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The Dispensable Man

There is no surer sign of being a control freak than wanting to control

things postmortem. I qualify. Though some of my anxiety is directed at the

prospect of dying slow and ugly, most of it is aimed at what will happen

after I’m gone.

What will happen to my family? What will happen to my congregation and

all the other people I love? What will happen to the song worship of the

church? In short, surely without indispensable me, all of the above will fall


There’s a sense in which the above concerns are godly. We are supposed to

love people and care about their welfare. We are supposed to be devoted to

the things of God.


However, there’s also a sense in which they are not. They reveal that on

some level, I have made the Lord’s work about me instead of Him. He’s

indispensable. I’m not.

Mordecai’s warning to Esther in Esther 4:13-14 beautifully illustrates this

principle. He informs her that if her courage fails, and she refuses to

approach the king on behalf of the Jews, deliverance will arise from

someplace else, but she and her family will perish. God’s people were going

to be saved no matter what. The only question was whether Esther would

be involved in their salvation.

This seems counter-intuitive to us. Who could be as well placed to rescue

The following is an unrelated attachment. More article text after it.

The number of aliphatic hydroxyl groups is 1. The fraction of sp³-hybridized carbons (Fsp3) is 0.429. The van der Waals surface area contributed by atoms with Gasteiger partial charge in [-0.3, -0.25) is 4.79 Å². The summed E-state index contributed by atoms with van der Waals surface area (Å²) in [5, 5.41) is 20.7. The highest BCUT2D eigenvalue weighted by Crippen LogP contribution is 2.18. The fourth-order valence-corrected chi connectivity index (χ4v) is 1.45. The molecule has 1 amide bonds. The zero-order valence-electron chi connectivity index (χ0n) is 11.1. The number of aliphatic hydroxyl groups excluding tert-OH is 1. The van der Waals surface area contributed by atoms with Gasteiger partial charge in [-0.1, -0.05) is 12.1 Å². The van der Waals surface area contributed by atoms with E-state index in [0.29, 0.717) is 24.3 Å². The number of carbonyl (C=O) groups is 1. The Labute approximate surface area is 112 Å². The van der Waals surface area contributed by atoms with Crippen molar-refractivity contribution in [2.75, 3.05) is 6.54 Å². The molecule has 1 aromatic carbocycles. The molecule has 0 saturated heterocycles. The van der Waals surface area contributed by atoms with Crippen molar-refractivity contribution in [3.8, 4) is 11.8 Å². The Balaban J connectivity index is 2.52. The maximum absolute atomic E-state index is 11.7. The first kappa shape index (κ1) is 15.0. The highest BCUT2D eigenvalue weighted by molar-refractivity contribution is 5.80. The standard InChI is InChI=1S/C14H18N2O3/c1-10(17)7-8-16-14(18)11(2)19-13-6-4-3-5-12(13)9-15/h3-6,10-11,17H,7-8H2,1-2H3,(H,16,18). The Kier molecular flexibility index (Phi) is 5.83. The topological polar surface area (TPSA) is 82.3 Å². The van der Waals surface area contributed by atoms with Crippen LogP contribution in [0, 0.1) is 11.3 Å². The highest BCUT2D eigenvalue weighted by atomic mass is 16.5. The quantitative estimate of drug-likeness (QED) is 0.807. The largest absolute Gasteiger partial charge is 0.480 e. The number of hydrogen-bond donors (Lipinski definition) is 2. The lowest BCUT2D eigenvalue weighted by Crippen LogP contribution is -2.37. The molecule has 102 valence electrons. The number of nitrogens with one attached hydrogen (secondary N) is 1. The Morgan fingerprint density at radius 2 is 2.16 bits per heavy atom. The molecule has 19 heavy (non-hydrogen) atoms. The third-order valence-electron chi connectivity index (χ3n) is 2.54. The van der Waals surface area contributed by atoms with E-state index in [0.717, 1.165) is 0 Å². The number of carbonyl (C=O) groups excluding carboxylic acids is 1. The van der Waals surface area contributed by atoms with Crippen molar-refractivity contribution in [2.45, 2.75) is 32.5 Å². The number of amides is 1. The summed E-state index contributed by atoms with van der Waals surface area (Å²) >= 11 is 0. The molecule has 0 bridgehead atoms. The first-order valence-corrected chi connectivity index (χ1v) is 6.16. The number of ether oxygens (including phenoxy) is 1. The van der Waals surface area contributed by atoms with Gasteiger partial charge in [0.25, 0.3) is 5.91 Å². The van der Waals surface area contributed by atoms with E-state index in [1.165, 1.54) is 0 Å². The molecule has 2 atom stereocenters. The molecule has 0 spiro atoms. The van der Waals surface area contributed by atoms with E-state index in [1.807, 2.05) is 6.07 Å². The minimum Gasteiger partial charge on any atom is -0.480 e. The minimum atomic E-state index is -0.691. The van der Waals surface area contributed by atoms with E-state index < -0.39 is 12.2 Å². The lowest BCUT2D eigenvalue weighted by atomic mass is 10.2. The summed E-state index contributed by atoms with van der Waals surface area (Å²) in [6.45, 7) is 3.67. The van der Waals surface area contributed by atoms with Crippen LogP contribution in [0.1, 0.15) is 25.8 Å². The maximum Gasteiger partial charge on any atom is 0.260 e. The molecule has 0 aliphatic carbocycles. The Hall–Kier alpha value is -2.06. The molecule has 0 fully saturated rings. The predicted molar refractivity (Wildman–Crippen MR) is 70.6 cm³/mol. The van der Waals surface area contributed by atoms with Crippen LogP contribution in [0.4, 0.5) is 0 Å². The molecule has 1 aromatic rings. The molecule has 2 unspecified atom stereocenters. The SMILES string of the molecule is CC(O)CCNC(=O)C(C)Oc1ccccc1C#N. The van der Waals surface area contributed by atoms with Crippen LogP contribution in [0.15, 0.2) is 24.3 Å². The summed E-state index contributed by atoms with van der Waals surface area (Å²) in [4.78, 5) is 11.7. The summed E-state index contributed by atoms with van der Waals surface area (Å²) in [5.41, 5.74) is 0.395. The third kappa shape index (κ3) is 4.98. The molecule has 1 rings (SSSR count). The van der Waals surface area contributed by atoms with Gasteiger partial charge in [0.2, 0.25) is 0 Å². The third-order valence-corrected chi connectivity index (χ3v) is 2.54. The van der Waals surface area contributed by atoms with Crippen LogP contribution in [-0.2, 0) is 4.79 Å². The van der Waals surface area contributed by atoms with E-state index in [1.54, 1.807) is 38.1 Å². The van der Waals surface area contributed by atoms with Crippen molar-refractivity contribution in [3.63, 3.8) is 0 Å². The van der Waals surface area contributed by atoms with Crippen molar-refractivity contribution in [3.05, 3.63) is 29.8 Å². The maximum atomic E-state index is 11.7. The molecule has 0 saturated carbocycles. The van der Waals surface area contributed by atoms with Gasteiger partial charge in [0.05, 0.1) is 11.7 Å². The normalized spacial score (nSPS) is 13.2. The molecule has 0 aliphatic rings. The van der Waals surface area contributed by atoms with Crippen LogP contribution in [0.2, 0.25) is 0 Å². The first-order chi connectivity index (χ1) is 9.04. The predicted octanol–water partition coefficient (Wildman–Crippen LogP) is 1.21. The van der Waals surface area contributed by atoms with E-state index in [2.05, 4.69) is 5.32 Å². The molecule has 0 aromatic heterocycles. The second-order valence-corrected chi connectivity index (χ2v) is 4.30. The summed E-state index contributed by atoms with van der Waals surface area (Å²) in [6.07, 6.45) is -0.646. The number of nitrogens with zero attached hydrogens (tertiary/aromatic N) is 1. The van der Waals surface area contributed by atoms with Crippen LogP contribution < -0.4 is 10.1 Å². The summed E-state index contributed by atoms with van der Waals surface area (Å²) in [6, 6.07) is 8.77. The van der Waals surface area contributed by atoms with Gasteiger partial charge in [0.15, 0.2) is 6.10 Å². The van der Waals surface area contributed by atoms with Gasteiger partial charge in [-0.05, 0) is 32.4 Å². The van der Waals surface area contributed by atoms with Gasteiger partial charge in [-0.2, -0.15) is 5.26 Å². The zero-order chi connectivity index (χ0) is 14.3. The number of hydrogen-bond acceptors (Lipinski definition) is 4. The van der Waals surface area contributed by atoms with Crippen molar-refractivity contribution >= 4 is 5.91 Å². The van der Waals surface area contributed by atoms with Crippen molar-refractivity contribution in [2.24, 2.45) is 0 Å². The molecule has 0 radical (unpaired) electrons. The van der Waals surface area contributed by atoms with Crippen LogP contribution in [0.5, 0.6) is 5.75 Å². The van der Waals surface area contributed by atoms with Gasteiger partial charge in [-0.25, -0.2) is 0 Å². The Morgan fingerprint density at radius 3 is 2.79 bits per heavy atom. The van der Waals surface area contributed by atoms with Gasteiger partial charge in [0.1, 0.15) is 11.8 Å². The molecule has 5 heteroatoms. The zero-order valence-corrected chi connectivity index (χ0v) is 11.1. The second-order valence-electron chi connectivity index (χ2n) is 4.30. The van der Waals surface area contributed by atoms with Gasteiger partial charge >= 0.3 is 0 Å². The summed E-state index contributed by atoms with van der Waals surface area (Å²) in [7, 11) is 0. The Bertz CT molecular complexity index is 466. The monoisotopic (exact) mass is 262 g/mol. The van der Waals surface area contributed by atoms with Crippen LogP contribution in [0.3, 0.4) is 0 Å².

the Jews from a Persian noble as the queen of Persia? However, even if

Esther may have been Plan A, God’s Plans B, C, D, and so on would have

been equally effective in accomplishing His will. Haman was not going to

frustrate His eternal purpose, even if He had to squash him with an anvil

from heaven!

I am not essential to any of God’s purposes either, especially if He allows

my early exit. There are works that He has given me to do, and I have

striven to perform them faithfully. However, the work will go on without

me, and His desires will be accomplished 20 years from now, as they were

2500 years ago.

This realization is important for two reasons, one negative, one positive.

The first is that self-centered anxiety opens the door for fear. If I try to

control the future from the present, Satan will use my fear to corrupt and

taint everything I do. When we live by fear instead of faith and love, the

usual result is that we bring about the thing we’re afraid of.


The second is even more important. God remains in control, so the good I

want to do will be done without me. I won’t be able anymore to lead my

children to God, but others will be. I won’t be preaching any more sermons

for Jackson Heights, but other men of God will take the pulpit and carry

forward the work. I won’t write any more hymns, but other brothers and

sisters will give the church what it needs to worship. I find this thought

deeply reassuring!

Ultimately, my decisions are the same as Esther’s. They aren’t about others.

They’re about me. They will answer the lonely question of whether I will

live with faith and courage or fall to fear and failure. If the former, I need

only set my hand to the work before me, as long as I am able. God will take

care of the rest.


Matthew W. Bassford




Brother Bassford, most recently of Spring, Texas, fell asleep in the Lord on

this past Wednesday, October 25, after a devastation struggle with ALS.

He was 45 years old.